Final

As a year of AP Language and Composition comes to an end, the time comes to reflect over what we have learned and how we have improved.

To begin, things that worked for me as writer were learning how to plan and organize my thoughts before writing. In the past, I always took the “planning period” as an extra 10 minutes to scribble out a few more sentences. However, after our various practice essays and workshops, I learned that it is always beneficial to take that time to really think about what I want to write. This improves the flow and quality of information that I put onto the page, as well as the overall structure. This really helped on the AP test since they give a lot of time to plan the essays. I already knew what I wanted to write for each one before the planning period was over. Attached is a photo of a roll of film, since it takes time and preparation in order to create a good piece of work. 

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Photo from creative commons. “Old Time”

If I were to take this class again, I would have wanted to spend more time writing my essays. They were always last minute jobs or essays that could’ve been better if I put a little more time into it. While I learned a lot from these various styles of essays, I probably would’ve been able to learn more if I put more effort into them. I really appreciate how Mr. Ziebarth took the time to read each one individually and comment on how to improve them. It really helped me fix the mistakes I made and understand why I made them.

One of the best perks of taking this class was the strong friendship I made with my table mates. Through this class, we all learned how to discuss, debate, communicate, and help each other improve. I would like to say that my writing has drastically improved from the constant essay workshops and comments that they have left on my google docs. While this may range from major structural changes or forgotten commas, each note helped to improve my writing. I hope that our relationship was mutual and I helped them as much as they helped me. I love to discuss my ideas and share my thoughts with them since they are very supportive and they always respond with their own. This transfer of information creates a never ending chain of ideas where we bounce off one another and think of even more things!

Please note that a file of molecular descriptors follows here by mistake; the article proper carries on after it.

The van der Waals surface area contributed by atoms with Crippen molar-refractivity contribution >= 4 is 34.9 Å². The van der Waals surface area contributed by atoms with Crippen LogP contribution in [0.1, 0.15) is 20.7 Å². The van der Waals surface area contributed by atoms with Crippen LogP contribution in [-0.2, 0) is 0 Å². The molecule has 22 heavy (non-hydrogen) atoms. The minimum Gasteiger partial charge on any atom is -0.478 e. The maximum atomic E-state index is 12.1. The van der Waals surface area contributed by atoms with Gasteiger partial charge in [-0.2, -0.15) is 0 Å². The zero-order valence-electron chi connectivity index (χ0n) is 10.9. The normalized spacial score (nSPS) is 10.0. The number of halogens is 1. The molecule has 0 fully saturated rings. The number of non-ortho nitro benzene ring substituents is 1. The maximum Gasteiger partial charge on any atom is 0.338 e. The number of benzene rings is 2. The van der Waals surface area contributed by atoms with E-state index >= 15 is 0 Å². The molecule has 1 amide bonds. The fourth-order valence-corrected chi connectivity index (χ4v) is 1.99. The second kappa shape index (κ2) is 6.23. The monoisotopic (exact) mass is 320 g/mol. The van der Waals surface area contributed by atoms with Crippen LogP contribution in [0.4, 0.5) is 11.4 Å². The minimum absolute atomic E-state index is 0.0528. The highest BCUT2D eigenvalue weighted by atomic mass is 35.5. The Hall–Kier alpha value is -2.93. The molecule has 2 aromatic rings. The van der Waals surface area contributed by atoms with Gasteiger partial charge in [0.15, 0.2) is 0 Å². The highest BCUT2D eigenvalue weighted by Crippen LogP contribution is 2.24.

I really enjoyed every single book that we read this year. Each one showed a different side to literature and was able to captivate my attention.The crucible was dramatic and in a play form, house on mango street was unique and informal, Gatsby was fun and playful, Grapes was fictional and nonfictional all in one, and Catcher was written in a different perspective. While these descriptions do not fully encompass the complexity and personality of each book, it shows the extreme differences that each book had, as well as the attractiveness of each book to different people.

This class really made effective use of social media to share ideas and discussions. I learned how to use twitter and wordpress, and even improved my hash-tagging abilities and photography. From learning how to express my thoughts through a few sentences on twitter, to writing a full length descriptive on wordpress, I was able to learn how to share my ideas to the public and my classmates in an unconventional way. As a result, I was able to see all of my classmates’ responses and see how they compared to my own. In addition, one of my favorite activities was the sidewalk chalk during Grapes of Wrath. Our table team worked together to create a picture that was able to describe a quote in the book. (picture above) Everyone who walked into the school could see the story that we created and possibly understand the references.

I guess the only way to “prove” my learning to my teacher and the world is through my score on the AP test. Just kidding, learning cannot be measured by a single grade or number. In the end, the ability to communicate and share ideas with one another is the greatest skill that I have acquired in this class. By starting a conversation or sharing an idea with someone else, that in itself is proof of gained knowledge. 

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